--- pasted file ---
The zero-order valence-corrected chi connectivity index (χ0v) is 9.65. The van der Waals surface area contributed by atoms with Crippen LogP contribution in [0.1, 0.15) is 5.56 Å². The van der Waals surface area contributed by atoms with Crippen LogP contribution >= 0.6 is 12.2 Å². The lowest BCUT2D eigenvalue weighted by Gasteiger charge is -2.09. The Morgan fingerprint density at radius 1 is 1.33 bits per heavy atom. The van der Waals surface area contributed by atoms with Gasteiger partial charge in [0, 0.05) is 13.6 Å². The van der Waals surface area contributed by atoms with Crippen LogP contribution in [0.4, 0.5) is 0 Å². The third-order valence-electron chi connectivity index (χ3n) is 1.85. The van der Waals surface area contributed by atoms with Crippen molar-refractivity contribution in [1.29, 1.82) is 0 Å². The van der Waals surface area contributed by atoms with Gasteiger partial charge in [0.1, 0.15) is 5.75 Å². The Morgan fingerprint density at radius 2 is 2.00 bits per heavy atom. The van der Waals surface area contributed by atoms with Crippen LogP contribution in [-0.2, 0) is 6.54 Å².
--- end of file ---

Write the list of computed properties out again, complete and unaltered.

The zero-order valence-corrected chi connectivity index (χ0v) is 9.65. The van der Waals surface area contributed by atoms with Crippen LogP contribution in [0.1, 0.15) is 5.56 Å². The van der Waals surface area contributed by atoms with Crippen LogP contribution >= 0.6 is 12.2 Å². The lowest BCUT2D eigenvalue weighted by Gasteiger charge is -2.09. The Morgan fingerprint density at radius 1 is 1.33 bits per heavy atom. The van der Waals surface area contributed by atoms with Gasteiger partial charge in [0, 0.05) is 13.6 Å². The van der Waals surface area contributed by atoms with Crippen LogP contribution in [0.4, 0.5) is 0 Å². The third-order valence-electron chi connectivity index (χ3n) is 1.85. The van der Waals surface area contributed by atoms with Crippen molar-refractivity contribution in [1.29, 1.82) is 0 Å². The van der Waals surface area contributed by atoms with Gasteiger partial charge in [0.1, 0.15) is 5.75 Å². The Morgan fingerprint density at radius 2 is 2.00 bits per heavy atom. The van der Waals surface area contributed by atoms with Crippen LogP contribution in [-0.2, 0) is 6.54 Å².